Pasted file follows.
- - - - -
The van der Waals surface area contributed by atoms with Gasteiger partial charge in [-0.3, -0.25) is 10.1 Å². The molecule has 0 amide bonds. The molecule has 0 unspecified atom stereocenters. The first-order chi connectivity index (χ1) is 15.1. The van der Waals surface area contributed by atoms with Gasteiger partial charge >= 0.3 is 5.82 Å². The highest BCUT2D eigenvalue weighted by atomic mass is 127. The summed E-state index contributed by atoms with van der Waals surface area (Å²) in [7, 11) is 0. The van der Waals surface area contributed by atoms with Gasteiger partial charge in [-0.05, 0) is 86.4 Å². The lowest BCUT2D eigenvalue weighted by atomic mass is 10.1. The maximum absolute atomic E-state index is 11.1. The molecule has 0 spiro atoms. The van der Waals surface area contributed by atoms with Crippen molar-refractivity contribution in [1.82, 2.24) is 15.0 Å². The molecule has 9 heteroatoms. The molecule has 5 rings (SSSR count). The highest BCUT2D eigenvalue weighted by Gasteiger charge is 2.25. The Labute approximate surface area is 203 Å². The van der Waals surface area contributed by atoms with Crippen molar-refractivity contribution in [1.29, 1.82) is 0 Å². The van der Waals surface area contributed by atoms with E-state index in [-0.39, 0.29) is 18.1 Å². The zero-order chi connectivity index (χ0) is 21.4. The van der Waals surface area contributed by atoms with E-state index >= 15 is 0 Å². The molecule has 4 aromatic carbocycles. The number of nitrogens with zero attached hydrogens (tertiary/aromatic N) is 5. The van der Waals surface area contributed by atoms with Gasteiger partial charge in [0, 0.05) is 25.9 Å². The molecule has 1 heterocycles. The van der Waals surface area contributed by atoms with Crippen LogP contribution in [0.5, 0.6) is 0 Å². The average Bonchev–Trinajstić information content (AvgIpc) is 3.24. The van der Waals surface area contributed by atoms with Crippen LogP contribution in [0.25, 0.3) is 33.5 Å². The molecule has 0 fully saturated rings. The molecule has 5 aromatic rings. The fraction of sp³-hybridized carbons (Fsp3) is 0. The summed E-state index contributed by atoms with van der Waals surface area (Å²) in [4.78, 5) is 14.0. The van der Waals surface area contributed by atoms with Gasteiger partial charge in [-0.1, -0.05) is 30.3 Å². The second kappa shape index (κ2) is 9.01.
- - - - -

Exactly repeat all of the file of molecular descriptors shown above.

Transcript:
The van der Waals surface area contributed by atoms with Gasteiger partial charge in [-0.3, -0.25) is 10.1 Å². The molecule has 0 amide bonds. The molecule has 0 unspecified atom stereocenters. The first-order chi connectivity index (χ1) is 15.1. The van der Waals surface area contributed by atoms with Gasteiger partial charge >= 0.3 is 5.82 Å². The highest BCUT2D eigenvalue weighted by atomic mass is 127. The summed E-state index contributed by atoms with van der Waals surface area (Å²) in [7, 11) is 0. The van der Waals surface area contributed by atoms with Gasteiger partial charge in [-0.05, 0) is 86.4 Å². The lowest BCUT2D eigenvalue weighted by atomic mass is 10.1. The maximum absolute atomic E-state index is 11.1. The molecule has 0 spiro atoms. The van der Waals surface area contributed by atoms with Crippen molar-refractivity contribution in [1.82, 2.24) is 15.0 Å². The molecule has 9 heteroatoms. The molecule has 5 rings (SSSR count). The highest BCUT2D eigenvalue weighted by Gasteiger charge is 2.25. The Labute approximate surface area is 203 Å². The van der Waals surface area contributed by atoms with Crippen molar-refractivity contribution in [1.29, 1.82) is 0 Å². The van der Waals surface area contributed by atoms with E-state index in [-0.39, 0.29) is 18.1 Å². The zero-order chi connectivity index (χ0) is 21.4. The van der Waals surface area contributed by atoms with E-state index >= 15 is 0 Å². The molecule has 4 aromatic carbocycles. The number of nitrogens with zero attached hydrogens (tertiary/aromatic N) is 5. The van der Waals surface area contributed by atoms with Gasteiger partial charge in [0, 0.05) is 25.9 Å². The molecule has 1 heterocycles. The van der Waals surface area contributed by atoms with Crippen LogP contribution in [0.5, 0.6) is 0 Å². The average Bonchev–Trinajstić information content (AvgIpc) is 3.24. The van der Waals surface area contributed by atoms with Crippen LogP contribution in [0.25, 0.3) is 33.5 Å². The molecule has 0 fully saturated rings. The molecule has 5 aromatic rings. The fraction of sp³-hybridized carbons (Fsp3) is 0. The summed E-state index contributed by atoms with van der Waals surface area (Å²) in [4.78, 5) is 14.0. The van der Waals surface area contributed by atoms with Gasteiger partial charge in [-0.1, -0.05) is 30.3 Å². The second kappa shape index (κ2) is 9.01.